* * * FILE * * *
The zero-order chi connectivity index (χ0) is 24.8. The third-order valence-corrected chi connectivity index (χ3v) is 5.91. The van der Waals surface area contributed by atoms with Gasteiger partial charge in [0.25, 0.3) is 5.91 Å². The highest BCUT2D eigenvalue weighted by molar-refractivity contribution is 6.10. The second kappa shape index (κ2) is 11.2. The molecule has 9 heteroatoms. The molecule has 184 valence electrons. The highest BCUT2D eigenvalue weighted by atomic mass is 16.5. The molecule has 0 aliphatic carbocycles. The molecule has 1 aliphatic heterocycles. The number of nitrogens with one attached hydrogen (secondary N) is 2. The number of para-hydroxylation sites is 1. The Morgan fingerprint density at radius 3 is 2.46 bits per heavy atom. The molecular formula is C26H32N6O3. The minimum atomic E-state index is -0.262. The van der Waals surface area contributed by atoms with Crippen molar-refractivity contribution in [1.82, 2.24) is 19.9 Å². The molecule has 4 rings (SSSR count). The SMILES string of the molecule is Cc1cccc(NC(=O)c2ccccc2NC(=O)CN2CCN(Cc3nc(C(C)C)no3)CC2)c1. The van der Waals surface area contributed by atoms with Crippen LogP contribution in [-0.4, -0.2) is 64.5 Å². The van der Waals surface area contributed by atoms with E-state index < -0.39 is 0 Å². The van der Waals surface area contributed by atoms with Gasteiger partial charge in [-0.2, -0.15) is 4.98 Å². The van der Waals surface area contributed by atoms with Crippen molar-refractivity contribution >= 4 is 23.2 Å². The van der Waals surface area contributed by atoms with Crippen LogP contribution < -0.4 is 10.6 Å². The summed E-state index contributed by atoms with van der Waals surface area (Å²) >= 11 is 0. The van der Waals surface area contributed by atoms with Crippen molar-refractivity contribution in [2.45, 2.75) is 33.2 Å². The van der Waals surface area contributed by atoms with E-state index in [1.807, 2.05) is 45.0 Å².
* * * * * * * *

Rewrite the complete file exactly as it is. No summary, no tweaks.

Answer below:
The zero-order chi connectivity index (χ0) is 24.8. The third-order valence-corrected chi connectivity index (χ3v) is 5.91. The van der Waals surface area contributed by atoms with Gasteiger partial charge in [0.25, 0.3) is 5.91 Å². The highest BCUT2D eigenvalue weighted by molar-refractivity contribution is 6.10. The second kappa shape index (κ2) is 11.2. The molecule has 9 heteroatoms. The molecule has 184 valence electrons. The highest BCUT2D eigenvalue weighted by atomic mass is 16.5. The molecule has 0 aliphatic carbocycles. The molecule has 1 aliphatic heterocycles. The number of nitrogens with one attached hydrogen (secondary N) is 2. The number of para-hydroxylation sites is 1. The Morgan fingerprint density at radius 3 is 2.46 bits per heavy atom. The molecular formula is C26H32N6O3. The minimum atomic E-state index is -0.262. The van der Waals surface area contributed by atoms with Crippen molar-refractivity contribution in [1.82, 2.24) is 19.9 Å². The molecule has 4 rings (SSSR count). The SMILES string of the molecule is Cc1cccc(NC(=O)c2ccccc2NC(=O)CN2CCN(Cc3nc(C(C)C)no3)CC2)c1. The van der Waals surface area contributed by atoms with Crippen LogP contribution in [-0.4, -0.2) is 64.5 Å². The van der Waals surface area contributed by atoms with E-state index < -0.39 is 0 Å². The van der Waals surface area contributed by atoms with Gasteiger partial charge in [-0.2, -0.15) is 4.98 Å². The van der Waals surface area contributed by atoms with Crippen molar-refractivity contribution >= 4 is 23.2 Å². The van der Waals surface area contributed by atoms with Crippen LogP contribution < -0.4 is 10.6 Å². The summed E-state index contributed by atoms with van der Waals surface area (Å²) >= 11 is 0. The van der Waals surface area contributed by atoms with Crippen molar-refractivity contribution in [2.45, 2.75) is 33.2 Å². The van der Waals surface area contributed by atoms with E-state index in [1.807, 2.05) is 45.0 Å².